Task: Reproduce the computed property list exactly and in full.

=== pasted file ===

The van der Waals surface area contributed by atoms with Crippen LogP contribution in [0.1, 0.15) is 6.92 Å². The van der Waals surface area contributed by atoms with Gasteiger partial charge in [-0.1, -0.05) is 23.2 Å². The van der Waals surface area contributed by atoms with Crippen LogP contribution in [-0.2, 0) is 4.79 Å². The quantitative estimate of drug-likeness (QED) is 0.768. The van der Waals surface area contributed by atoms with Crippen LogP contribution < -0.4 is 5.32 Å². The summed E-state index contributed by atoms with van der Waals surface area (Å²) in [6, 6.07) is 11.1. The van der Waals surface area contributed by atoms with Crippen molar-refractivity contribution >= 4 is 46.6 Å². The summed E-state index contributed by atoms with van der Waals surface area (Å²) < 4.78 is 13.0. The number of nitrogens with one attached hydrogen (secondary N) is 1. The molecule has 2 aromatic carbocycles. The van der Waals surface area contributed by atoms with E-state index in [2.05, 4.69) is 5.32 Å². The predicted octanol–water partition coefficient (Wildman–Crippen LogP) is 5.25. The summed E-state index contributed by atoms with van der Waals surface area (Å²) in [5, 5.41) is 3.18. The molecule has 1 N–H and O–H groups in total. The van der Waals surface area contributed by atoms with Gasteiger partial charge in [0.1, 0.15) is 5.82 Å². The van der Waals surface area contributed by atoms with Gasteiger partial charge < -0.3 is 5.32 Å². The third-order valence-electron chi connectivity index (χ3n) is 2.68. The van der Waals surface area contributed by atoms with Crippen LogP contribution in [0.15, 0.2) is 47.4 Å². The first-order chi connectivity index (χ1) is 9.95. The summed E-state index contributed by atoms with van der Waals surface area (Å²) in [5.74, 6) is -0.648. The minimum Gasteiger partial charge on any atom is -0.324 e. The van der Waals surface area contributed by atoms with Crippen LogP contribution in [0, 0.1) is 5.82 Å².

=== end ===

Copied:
The van der Waals surface area contributed by atoms with Crippen LogP contribution in [0.1, 0.15) is 6.92 Å². The van der Waals surface area contributed by atoms with Gasteiger partial charge in [-0.1, -0.05) is 23.2 Å². The van der Waals surface area contributed by atoms with Crippen LogP contribution in [-0.2, 0) is 4.79 Å². The quantitative estimate of drug-likeness (QED) is 0.768. The van der Waals surface area contributed by atoms with Crippen LogP contribution < -0.4 is 5.32 Å². The summed E-state index contributed by atoms with van der Waals surface area (Å²) in [6, 6.07) is 11.1. The van der Waals surface area contributed by atoms with Crippen molar-refractivity contribution >= 4 is 46.6 Å². The summed E-state index contributed by atoms with van der Waals surface area (Å²) < 4.78 is 13.0. The number of nitrogens with one attached hydrogen (secondary N) is 1. The molecule has 2 aromatic carbocycles. The van der Waals surface area contributed by atoms with E-state index in [2.05, 4.69) is 5.32 Å². The predicted octanol–water partition coefficient (Wildman–Crippen LogP) is 5.25. The summed E-state index contributed by atoms with van der Waals surface area (Å²) in [5, 5.41) is 3.18. The molecule has 1 N–H and O–H groups in total. The van der Waals surface area contributed by atoms with Gasteiger partial charge in [0.1, 0.15) is 5.82 Å². The van der Waals surface area contributed by atoms with Gasteiger partial charge < -0.3 is 5.32 Å². The third-order valence-electron chi connectivity index (χ3n) is 2.68. The van der Waals surface area contributed by atoms with Crippen LogP contribution in [0.15, 0.2) is 47.4 Å². The first-order chi connectivity index (χ1) is 9.95. The summed E-state index contributed by atoms with van der Waals surface area (Å²) in [5.74, 6) is -0.648. The minimum Gasteiger partial charge on any atom is -0.324 e. The van der Waals surface area contributed by atoms with Crippen LogP contribution in [0, 0.1) is 5.82 Å².